In a vein characteristic of François Truffaut’s overall thematic focus on adolescence, this modest but profoundly eloquent film sympathises with the difficult and even ambivalent act of welcoming a child into the world.
Based on an actual case from the late eighteenth century, the film stars Truffaut himself as the doctor who is central to the “wild” child’s upbringing, and in his dual role as actor and director he brings a patient, compassionate and gently complex relationship to life.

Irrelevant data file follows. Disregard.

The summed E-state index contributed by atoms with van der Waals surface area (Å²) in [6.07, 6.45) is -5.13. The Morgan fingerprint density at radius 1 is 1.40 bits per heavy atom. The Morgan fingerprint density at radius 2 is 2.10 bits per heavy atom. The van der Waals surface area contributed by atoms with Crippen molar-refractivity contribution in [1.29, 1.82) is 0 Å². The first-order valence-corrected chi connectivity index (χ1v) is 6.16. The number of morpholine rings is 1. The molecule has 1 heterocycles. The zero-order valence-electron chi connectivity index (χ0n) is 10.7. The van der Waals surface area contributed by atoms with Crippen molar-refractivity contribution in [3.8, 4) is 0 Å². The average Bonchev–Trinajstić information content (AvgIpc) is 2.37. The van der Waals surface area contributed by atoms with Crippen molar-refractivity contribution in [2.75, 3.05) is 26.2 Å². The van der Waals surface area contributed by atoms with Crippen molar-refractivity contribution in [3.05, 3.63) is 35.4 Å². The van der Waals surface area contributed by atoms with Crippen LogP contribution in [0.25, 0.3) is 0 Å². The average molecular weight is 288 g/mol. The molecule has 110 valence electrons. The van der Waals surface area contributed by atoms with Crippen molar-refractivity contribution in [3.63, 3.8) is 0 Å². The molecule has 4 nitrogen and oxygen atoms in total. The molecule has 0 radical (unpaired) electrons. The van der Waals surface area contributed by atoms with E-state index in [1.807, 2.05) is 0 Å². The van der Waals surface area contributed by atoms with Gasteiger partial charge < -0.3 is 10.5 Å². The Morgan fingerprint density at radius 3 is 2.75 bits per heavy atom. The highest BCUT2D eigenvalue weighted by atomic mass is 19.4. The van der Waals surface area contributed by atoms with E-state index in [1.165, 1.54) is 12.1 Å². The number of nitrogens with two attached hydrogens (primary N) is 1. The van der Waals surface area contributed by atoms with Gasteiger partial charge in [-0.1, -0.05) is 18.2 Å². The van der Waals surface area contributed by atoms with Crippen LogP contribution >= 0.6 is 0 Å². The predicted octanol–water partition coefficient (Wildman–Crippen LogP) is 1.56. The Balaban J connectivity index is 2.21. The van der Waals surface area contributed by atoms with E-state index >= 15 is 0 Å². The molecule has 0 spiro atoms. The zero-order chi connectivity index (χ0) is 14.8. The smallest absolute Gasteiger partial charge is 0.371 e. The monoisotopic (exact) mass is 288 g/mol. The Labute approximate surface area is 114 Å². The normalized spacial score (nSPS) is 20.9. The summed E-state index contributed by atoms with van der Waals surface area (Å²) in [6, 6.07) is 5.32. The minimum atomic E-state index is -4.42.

Jean-Pierre Cargol gives a stunning performance as the untutored child gradually “born into” language.
Exquisitely edited by nouvelle vague regular Agnès Guillemot.
With Jean Dasté and Claude Miller.
Screening to be introduced by Professor Murray Pomerance (Ryerson University), one of the world’s leading film scholars and the author of numerous books on various aspects of cinema including The Man Who Knew Too Much and Marnie (both in the BFI Classics series), The Eyes Have It: Cinema and the Reality Effect, Michelangelo Red Antonioni Blue and The Horse Who Drank the Sky.